EDL by Nick Sebley

Last August I encountered an English Defence League march through the streets of Brighton. According to journalist Jon Cruddas the EDL are ‘a dangerous cocktail of football hooligans, far-right activists and pub racists’ ostensibly protesting against militant Islam. Whoever they are, the event presented a strange vignette of modern Albion: a country that appears to be suffering from multiple personality disorder- unsure which part of it is the ‘real’ England.

My body sensed the march before I saw it- the amygdale flooding my system with adrenaline.  Turning a corner here they were: men, families, chanting, many with tattoos, carrying England flags and banners demanding 'No sharia law'.

The scene- alive with colour, noise, even pageantry, yet laced with menace- resembles some twisted version of a fete or Silver Jubilee. However, despite the bluster, the realisation slowly dawns that this demonstration is very small- 60 people at most. It is the million pound Police operation (riot police, dogs, horses and helicopters) shepherding it through Brighton’s narrow lanes, which has lent the EDL march most of its power and impact. Yet it wasn’t till the ‘protestors’ were finally corralled into a small fenced off patch of grass, by a statue of Queen Victoria, that the true feebleness of their numbers and message were revealed.

Once here, they seemed strangely deflated, milling around disconsolately, without sound or fury. Until the Unite Against Fascists (UAF) demonstrators turned up- this was the fuel both sides needed. At the other end of the Steine the Police had arranged another fenced off patch of grass for these 'anti-fascists'. The Police, very thoughtfully, had positioned these two enclosures at such a distance that these two groups could just about communicate if they shouted at each other. The result was something akin to panto. 

Interestingly enough the 'anti-fascists' were far more violent, trying to break out the fence, goading the Police and such forth. One moment that stood out was when an 'anti-fascist' started screaming 'Peace and love in your fucking face' at a 'fascist'. Another was when a friend shouted out '1 in 10 people are gay and there are 50 of you' at the ringed off EDL, and the coppers laughed and some of these burly tattooed men looked around at each other, sheepishly. Not even an hour later the EDL group obviously asked to be escorted back to the station. They seemed outwitted, bewildered.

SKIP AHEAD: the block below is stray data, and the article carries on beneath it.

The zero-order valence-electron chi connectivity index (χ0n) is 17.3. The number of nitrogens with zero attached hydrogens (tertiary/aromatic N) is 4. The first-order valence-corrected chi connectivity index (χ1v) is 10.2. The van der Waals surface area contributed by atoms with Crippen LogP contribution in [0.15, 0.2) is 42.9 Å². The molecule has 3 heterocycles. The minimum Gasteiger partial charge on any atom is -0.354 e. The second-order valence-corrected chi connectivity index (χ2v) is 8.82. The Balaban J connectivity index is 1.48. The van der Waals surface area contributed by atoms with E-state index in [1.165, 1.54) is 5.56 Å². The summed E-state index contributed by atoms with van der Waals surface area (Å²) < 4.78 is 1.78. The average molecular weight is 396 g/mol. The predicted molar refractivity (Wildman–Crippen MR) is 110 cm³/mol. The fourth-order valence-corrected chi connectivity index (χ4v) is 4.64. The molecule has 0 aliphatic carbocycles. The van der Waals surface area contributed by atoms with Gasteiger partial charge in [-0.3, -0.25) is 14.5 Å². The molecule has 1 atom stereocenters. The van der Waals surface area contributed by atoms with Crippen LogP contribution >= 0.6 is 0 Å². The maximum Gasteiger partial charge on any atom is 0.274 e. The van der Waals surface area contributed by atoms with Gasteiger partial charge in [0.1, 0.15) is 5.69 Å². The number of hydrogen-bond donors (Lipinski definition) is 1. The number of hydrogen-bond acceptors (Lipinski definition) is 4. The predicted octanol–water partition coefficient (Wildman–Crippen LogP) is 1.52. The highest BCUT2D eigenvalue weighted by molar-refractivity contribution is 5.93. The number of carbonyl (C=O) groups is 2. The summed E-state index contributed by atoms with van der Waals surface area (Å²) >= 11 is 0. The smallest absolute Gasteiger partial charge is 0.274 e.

The day offered up quite a few ironies- one was that, somehow, the EDL came out of it looking like underdogs- an oppressed minority even. Of course they want this- and it is a key part of the rhetoric of all abusers that they are the real victims. But somewhere deep down in all the tawdry projections and theatrics it felt there must be genuine grievances that these people didn’t or couldn’t articulate.  

In the sense it felt like a wasted opportunity- no one listening to each other, no dialogue, no learning. Another irony was how blind the UAF are to the paradox in their tactics– we will combat oppression by shouting it down, matching its hate with our own i.e. oppressing it.

Their message to these EDL marchers seemed to be- go back to where you came from! Stay indoors and be fascists- be quiet fascists- don’t come here shouting about it. It often seems to be the case that those on opposing ends of a conflict or political spectrum share a similar psychological make-up and modus operandi.

For example the EDL itself has quite a bit in common with its other foe: militant Islam. Essentially atavistic and tribal in their outlook, both groups fear globalisation- and believe that the way to deal with it is to build a citadel of homogeneity. And crucially both share the key trait that annihilation or exclusion is the way to resolve difference.
In general it seems there is a lot of anger and fear around in England but nowhere to go with it. For centuries it was OK for a society to regulate its trauma, ease its pent-up frustrations, by scapegoating some outside agency or minority- Jews, witches, the French, immigrants and such forth- as long as it suited national interests. This felt like a last ditch attempt to do this- surely it was acceptable to demonise Islamic Fundamentalists? But now the rules of the game had changed and no one had quite explained it to these people. Yes, you can still shout at football matches, and yes, we will still kill for our national interests/ security but we’re not proud of it anymore- no flag waving please.

Meanwhile the real villain- the mind-set that prioritises profit (and the right to pursue profit) over th wellbeing, even life, of the average person, slips off stage again. The millionaires, media tycoons, global elite and others who champion this most forcefully are a minority that it’s almost impossible to locate, let alone persecute.

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